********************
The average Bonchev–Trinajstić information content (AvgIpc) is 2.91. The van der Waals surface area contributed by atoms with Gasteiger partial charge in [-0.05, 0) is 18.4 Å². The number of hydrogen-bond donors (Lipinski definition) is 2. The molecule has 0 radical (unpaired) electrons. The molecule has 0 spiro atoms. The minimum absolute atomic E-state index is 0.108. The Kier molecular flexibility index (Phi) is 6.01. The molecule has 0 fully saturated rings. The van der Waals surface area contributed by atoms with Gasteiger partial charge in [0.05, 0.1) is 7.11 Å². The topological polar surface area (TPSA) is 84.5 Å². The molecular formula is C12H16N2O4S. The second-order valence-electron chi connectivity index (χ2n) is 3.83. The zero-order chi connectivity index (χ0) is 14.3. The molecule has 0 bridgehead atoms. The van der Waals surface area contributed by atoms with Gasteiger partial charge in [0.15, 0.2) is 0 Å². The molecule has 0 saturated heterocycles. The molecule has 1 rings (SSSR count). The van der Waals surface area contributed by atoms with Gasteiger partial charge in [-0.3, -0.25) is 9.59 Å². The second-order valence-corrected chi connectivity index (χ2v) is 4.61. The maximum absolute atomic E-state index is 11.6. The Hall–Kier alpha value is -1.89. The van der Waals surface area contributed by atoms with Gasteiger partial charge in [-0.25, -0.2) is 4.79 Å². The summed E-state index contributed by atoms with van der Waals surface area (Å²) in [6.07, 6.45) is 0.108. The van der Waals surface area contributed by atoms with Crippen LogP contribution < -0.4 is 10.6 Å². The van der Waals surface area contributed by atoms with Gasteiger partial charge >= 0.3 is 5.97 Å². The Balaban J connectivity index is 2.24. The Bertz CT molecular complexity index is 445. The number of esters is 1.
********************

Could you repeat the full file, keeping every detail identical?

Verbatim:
The average Bonchev–Trinajstić information content (AvgIpc) is 2.91. The van der Waals surface area contributed by atoms with Gasteiger partial charge in [-0.05, 0) is 18.4 Å². The number of hydrogen-bond donors (Lipinski definition) is 2. The molecule has 0 radical (unpaired) electrons. The molecule has 0 spiro atoms. The minimum absolute atomic E-state index is 0.108. The Kier molecular flexibility index (Phi) is 6.01. The molecule has 0 fully saturated rings. The van der Waals surface area contributed by atoms with Gasteiger partial charge in [0.05, 0.1) is 7.11 Å². The topological polar surface area (TPSA) is 84.5 Å². The molecular formula is C12H16N2O4S. The second-order valence-electron chi connectivity index (χ2n) is 3.83. The zero-order chi connectivity index (χ0) is 14.3. The molecule has 0 bridgehead atoms. The van der Waals surface area contributed by atoms with Gasteiger partial charge in [0.15, 0.2) is 0 Å². The molecule has 0 saturated heterocycles. The molecule has 1 rings (SSSR count). The van der Waals surface area contributed by atoms with Gasteiger partial charge in [-0.3, -0.25) is 9.59 Å². The second-order valence-corrected chi connectivity index (χ2v) is 4.61. The maximum absolute atomic E-state index is 11.6. The Hall–Kier alpha value is -1.89. The van der Waals surface area contributed by atoms with Gasteiger partial charge in [-0.25, -0.2) is 4.79 Å². The summed E-state index contributed by atoms with van der Waals surface area (Å²) in [6.07, 6.45) is 0.108. The van der Waals surface area contributed by atoms with Crippen LogP contribution < -0.4 is 10.6 Å². The van der Waals surface area contributed by atoms with Gasteiger partial charge >= 0.3 is 5.97 Å². The Balaban J connectivity index is 2.24. The Bertz CT molecular complexity index is 445. The number of esters is 1.